In Abbas Kiarostami’s newest beauty The Wind Will Carry Us, a thin aggravated man known only as the Engineer (Behzad Dourani) gets lost looking for a flyspeck Kurdish Irani village. A child shows him the way. The Engineer is a sophisticated man with a cell phone. He has come here to document…something, some secret ritual surrounding the death of an old lady.
What it is, we don’t know. All we know is that in order to get cellular reception, the Engineer has to drive to a higher elevation. And that while he waits impatiently for a stranger’s demise, the pulse of the village beats in its own eternal time, a rhythm of daily glory.
Children, landscapes, silence, death, faith, even a tangy scent of humor (that cell phone!): They’re the recurring images and themes in a stupendous recent explosion of potent Iranian cinema, of which Kiarostami is the preeminent master (his Taste of Cherry won the Palme d’Or at Cannes in 1997). And he’s in good company with artists including Jafar Panahi (The White Balloon) and Mohsen Makhmalbaf (Gabbeh).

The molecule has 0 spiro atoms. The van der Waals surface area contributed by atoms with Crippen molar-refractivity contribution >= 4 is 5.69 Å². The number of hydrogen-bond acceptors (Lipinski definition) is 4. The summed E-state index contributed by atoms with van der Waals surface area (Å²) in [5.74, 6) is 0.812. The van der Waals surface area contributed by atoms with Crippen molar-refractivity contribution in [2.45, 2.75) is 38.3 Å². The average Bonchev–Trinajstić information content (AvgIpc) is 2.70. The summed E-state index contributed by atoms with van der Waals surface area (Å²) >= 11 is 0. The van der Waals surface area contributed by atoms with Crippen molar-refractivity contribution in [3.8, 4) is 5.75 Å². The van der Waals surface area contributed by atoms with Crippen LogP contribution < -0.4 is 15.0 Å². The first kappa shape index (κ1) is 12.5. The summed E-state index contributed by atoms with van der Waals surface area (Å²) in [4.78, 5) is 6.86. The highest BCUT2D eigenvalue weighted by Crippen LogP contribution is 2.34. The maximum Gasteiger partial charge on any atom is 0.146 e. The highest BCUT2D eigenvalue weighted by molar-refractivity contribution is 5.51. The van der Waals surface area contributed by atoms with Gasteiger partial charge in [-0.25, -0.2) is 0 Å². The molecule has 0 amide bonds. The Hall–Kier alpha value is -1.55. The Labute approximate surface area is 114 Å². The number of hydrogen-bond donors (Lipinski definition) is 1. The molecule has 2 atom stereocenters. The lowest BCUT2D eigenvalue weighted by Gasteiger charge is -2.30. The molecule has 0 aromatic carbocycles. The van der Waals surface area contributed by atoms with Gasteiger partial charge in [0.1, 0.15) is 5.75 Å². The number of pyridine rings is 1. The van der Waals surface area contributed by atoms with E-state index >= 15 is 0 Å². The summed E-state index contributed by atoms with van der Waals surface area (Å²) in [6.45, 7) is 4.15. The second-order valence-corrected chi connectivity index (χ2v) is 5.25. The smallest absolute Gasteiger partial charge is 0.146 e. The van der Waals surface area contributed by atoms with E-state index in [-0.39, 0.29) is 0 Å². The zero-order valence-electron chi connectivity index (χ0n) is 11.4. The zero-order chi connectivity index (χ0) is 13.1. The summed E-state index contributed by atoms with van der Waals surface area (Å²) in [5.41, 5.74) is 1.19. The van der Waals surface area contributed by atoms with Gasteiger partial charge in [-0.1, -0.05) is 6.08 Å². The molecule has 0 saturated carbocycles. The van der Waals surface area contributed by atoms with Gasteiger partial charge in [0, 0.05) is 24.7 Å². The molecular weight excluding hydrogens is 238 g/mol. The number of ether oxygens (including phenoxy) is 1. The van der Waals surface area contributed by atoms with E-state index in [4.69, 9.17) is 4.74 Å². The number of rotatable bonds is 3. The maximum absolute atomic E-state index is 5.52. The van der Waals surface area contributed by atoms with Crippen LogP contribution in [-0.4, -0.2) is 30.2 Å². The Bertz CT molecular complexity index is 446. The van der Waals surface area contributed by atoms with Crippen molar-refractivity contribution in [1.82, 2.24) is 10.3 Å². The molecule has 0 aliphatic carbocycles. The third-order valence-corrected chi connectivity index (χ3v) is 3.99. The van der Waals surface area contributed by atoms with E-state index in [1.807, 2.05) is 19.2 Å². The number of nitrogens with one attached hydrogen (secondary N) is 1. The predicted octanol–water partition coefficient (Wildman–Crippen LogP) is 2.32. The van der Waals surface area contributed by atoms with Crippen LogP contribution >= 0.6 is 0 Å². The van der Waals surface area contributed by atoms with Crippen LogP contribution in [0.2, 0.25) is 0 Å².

The interest in all movies Iranian has been building for some time, but recent signs point to intensified appreciation. At Cannes this year, Samira Makhmalbaf — daughter of Mohsen — took the Jury Prize for her small allegory Blackboards, while Hassan Yektapanah and Bahman Ghobadi shared the Camera d’Or, awarded to directorial debuts, for their respective films, Djomeh and A Time for Drunken Horses (opening this fall). Meanwhile, money talks for The Color of Paradise, Majid Majidi’s sweet story about a blind boy who feels nature through his fingertips: With receipts exceeding $1.5 million, it’s now the top-grossing Iranian film in the U.S.
How to celebrate? Abbas Kiarostami gazes at the tough, rocky landscape of his homeland and rolls film. And life goes on. A